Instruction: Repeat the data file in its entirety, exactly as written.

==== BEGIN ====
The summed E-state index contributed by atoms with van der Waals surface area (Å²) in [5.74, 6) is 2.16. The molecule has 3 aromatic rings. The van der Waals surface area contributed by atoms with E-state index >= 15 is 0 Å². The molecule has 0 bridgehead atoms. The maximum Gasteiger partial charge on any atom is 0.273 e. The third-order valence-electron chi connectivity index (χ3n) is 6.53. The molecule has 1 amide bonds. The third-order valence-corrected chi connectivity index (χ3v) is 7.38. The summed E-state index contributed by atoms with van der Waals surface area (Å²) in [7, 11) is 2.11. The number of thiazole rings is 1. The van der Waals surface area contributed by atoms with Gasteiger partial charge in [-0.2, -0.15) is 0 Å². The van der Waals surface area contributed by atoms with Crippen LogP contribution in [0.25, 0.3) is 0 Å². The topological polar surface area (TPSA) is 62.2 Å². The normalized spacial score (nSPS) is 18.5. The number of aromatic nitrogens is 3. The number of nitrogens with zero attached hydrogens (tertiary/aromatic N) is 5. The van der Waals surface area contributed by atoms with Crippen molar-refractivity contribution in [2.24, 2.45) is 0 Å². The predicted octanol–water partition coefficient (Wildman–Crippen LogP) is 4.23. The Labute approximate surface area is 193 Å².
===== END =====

The summed E-state index contributed by atoms with van der Waals surface area (Å²) in [5.74, 6) is 2.16. The molecule has 3 aromatic rings. The van der Waals surface area contributed by atoms with E-state index >= 15 is 0 Å². The molecule has 0 bridgehead atoms. The maximum Gasteiger partial charge on any atom is 0.273 e. The third-order valence-electron chi connectivity index (χ3n) is 6.53. The molecule has 1 amide bonds. The third-order valence-corrected chi connectivity index (χ3v) is 7.38. The summed E-state index contributed by atoms with van der Waals surface area (Å²) in [7, 11) is 2.11. The number of thiazole rings is 1. The van der Waals surface area contributed by atoms with Gasteiger partial charge in [-0.2, -0.15) is 0 Å². The van der Waals surface area contributed by atoms with Crippen LogP contribution in [0.25, 0.3) is 0 Å². The topological polar surface area (TPSA) is 62.2 Å². The normalized spacial score (nSPS) is 18.5. The number of aromatic nitrogens is 3. The number of nitrogens with zero attached hydrogens (tertiary/aromatic N) is 5. The van der Waals surface area contributed by atoms with Crippen molar-refractivity contribution in [2.24, 2.45) is 0 Å². The predicted octanol–water partition coefficient (Wildman–Crippen LogP) is 4.23. The Labute approximate surface area is 193 Å².